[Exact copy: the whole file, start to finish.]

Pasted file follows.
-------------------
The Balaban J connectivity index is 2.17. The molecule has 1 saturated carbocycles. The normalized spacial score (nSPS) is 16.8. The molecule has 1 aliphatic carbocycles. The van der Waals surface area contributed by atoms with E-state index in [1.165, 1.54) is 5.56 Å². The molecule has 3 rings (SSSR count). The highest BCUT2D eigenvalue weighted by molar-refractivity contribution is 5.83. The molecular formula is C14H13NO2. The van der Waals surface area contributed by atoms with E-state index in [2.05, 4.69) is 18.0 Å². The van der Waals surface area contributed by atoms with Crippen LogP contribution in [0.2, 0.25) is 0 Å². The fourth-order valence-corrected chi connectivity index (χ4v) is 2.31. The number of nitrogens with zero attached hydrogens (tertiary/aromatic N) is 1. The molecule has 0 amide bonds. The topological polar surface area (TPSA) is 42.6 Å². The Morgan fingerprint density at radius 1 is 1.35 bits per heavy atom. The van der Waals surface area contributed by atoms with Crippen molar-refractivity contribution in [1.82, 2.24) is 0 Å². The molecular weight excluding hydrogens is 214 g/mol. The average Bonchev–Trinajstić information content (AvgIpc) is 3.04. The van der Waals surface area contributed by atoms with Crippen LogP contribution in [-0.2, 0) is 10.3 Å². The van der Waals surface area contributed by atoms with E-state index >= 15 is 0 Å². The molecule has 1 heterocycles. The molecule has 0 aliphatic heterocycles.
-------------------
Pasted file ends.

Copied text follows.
The Balaban J connectivity index is 2.17. The molecule has 1 saturated carbocycles. The normalized spacial score (nSPS) is 16.8. The molecule has 1 aliphatic carbocycles. The van der Waals surface area contributed by atoms with E-state index in [1.165, 1.54) is 5.56 Å². The molecule has 3 rings (SSSR count). The highest BCUT2D eigenvalue weighted by molar-refractivity contribution is 5.83. The molecular formula is C14H13NO2. The van der Waals surface area contributed by atoms with E-state index in [2.05, 4.69) is 18.0 Å². The van der Waals surface area contributed by atoms with Crippen LogP contribution in [0.2, 0.25) is 0 Å². The fourth-order valence-corrected chi connectivity index (χ4v) is 2.31. The number of nitrogens with zero attached hydrogens (tertiary/aromatic N) is 1. The molecule has 0 amide bonds. The topological polar surface area (TPSA) is 42.6 Å². The Morgan fingerprint density at radius 1 is 1.35 bits per heavy atom. The van der Waals surface area contributed by atoms with Crippen molar-refractivity contribution in [1.82, 2.24) is 0 Å². The molecular weight excluding hydrogens is 214 g/mol. The average Bonchev–Trinajstić information content (AvgIpc) is 3.04. The van der Waals surface area contributed by atoms with Crippen LogP contribution in [-0.2, 0) is 10.3 Å². The van der Waals surface area contributed by atoms with E-state index >= 15 is 0 Å². The molecule has 1 heterocycles. The molecule has 0 aliphatic heterocycles.